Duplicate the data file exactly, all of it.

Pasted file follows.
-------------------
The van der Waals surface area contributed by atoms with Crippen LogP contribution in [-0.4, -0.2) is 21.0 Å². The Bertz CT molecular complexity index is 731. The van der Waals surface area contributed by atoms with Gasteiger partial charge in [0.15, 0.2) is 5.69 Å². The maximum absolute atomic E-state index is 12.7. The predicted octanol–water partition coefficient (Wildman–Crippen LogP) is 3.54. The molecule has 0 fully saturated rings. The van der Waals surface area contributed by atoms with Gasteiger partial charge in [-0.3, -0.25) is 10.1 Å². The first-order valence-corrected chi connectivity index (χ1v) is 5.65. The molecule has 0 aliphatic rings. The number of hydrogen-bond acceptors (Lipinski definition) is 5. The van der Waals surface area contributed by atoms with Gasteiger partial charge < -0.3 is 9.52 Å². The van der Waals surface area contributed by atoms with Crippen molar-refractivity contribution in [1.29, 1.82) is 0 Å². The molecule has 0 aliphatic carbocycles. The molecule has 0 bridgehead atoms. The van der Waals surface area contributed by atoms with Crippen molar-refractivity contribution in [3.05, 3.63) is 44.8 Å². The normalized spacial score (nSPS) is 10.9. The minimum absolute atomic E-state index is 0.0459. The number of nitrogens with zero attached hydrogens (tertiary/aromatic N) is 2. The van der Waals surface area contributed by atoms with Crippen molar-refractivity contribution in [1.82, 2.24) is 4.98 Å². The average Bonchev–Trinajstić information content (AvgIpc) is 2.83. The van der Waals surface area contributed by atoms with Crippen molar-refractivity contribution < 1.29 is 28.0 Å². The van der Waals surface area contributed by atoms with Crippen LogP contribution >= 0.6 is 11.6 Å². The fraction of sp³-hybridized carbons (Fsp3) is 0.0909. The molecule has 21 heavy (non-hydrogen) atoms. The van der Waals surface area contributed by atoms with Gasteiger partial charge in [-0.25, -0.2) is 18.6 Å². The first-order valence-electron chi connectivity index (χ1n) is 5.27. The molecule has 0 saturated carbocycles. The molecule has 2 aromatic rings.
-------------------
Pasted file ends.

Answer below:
The van der Waals surface area contributed by atoms with Crippen LogP contribution in [-0.4, -0.2) is 21.0 Å². The Bertz CT molecular complexity index is 731. The van der Waals surface area contributed by atoms with Gasteiger partial charge in [0.15, 0.2) is 5.69 Å². The maximum absolute atomic E-state index is 12.7. The predicted octanol–water partition coefficient (Wildman–Crippen LogP) is 3.54. The molecule has 0 fully saturated rings. The van der Waals surface area contributed by atoms with Gasteiger partial charge in [-0.3, -0.25) is 10.1 Å². The first-order valence-corrected chi connectivity index (χ1v) is 5.65. The molecule has 0 aliphatic rings. The number of hydrogen-bond acceptors (Lipinski definition) is 5. The van der Waals surface area contributed by atoms with Gasteiger partial charge < -0.3 is 9.52 Å². The van der Waals surface area contributed by atoms with Crippen molar-refractivity contribution in [1.29, 1.82) is 0 Å². The molecule has 0 aliphatic carbocycles. The molecule has 0 bridgehead atoms. The van der Waals surface area contributed by atoms with Crippen molar-refractivity contribution in [3.05, 3.63) is 44.8 Å². The normalized spacial score (nSPS) is 10.9. The minimum absolute atomic E-state index is 0.0459. The number of nitrogens with zero attached hydrogens (tertiary/aromatic N) is 2. The van der Waals surface area contributed by atoms with Crippen molar-refractivity contribution in [1.82, 2.24) is 4.98 Å². The average Bonchev–Trinajstić information content (AvgIpc) is 2.83. The van der Waals surface area contributed by atoms with Crippen molar-refractivity contribution < 1.29 is 28.0 Å². The van der Waals surface area contributed by atoms with Crippen LogP contribution >= 0.6 is 11.6 Å². The fraction of sp³-hybridized carbons (Fsp3) is 0.0909. The molecule has 21 heavy (non-hydrogen) atoms. The van der Waals surface area contributed by atoms with Gasteiger partial charge in [-0.25, -0.2) is 18.6 Å². The first-order valence-electron chi connectivity index (χ1n) is 5.27. The molecule has 0 saturated carbocycles. The molecule has 2 aromatic rings.